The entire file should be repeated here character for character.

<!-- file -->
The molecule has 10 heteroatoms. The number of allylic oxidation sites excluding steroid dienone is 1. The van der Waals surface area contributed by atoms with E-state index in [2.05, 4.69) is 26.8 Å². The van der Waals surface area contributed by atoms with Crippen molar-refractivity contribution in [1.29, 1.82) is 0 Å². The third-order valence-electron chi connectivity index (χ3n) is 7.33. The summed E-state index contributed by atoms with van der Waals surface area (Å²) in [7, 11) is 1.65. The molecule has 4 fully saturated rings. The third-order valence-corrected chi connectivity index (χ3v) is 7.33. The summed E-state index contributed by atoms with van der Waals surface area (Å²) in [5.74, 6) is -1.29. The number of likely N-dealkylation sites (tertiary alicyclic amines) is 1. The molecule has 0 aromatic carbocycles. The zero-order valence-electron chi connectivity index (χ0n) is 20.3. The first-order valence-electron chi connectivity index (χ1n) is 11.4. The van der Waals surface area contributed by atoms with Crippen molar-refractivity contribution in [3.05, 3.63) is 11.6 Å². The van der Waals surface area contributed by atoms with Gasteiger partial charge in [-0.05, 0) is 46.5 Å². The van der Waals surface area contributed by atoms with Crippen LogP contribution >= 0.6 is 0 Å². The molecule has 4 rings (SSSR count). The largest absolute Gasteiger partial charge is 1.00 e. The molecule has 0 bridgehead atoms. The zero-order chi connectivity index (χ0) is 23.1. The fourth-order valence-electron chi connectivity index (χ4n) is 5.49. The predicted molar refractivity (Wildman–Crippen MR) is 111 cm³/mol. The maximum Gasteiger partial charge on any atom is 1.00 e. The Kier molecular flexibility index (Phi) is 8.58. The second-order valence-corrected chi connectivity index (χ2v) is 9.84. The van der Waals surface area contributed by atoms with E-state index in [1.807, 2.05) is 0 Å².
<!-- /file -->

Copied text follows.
The molecule has 10 heteroatoms. The number of allylic oxidation sites excluding steroid dienone is 1. The van der Waals surface area contributed by atoms with E-state index in [2.05, 4.69) is 26.8 Å². The van der Waals surface area contributed by atoms with Crippen molar-refractivity contribution in [1.29, 1.82) is 0 Å². The third-order valence-electron chi connectivity index (χ3n) is 7.33. The summed E-state index contributed by atoms with van der Waals surface area (Å²) in [7, 11) is 1.65. The molecule has 4 fully saturated rings. The third-order valence-corrected chi connectivity index (χ3v) is 7.33. The summed E-state index contributed by atoms with van der Waals surface area (Å²) in [5.74, 6) is -1.29. The number of likely N-dealkylation sites (tertiary alicyclic amines) is 1. The molecule has 0 aromatic carbocycles. The zero-order valence-electron chi connectivity index (χ0n) is 20.3. The first-order valence-electron chi connectivity index (χ1n) is 11.4. The van der Waals surface area contributed by atoms with Crippen molar-refractivity contribution in [3.05, 3.63) is 11.6 Å². The van der Waals surface area contributed by atoms with Gasteiger partial charge in [-0.05, 0) is 46.5 Å². The van der Waals surface area contributed by atoms with Crippen LogP contribution >= 0.6 is 0 Å². The molecule has 4 rings (SSSR count). The largest absolute Gasteiger partial charge is 1.00 e. The molecule has 0 bridgehead atoms. The zero-order chi connectivity index (χ0) is 23.1. The fourth-order valence-electron chi connectivity index (χ4n) is 5.49. The predicted molar refractivity (Wildman–Crippen MR) is 111 cm³/mol. The maximum Gasteiger partial charge on any atom is 1.00 e. The Kier molecular flexibility index (Phi) is 8.58. The second-order valence-corrected chi connectivity index (χ2v) is 9.84. The van der Waals surface area contributed by atoms with E-state index in [1.807, 2.05) is 0 Å².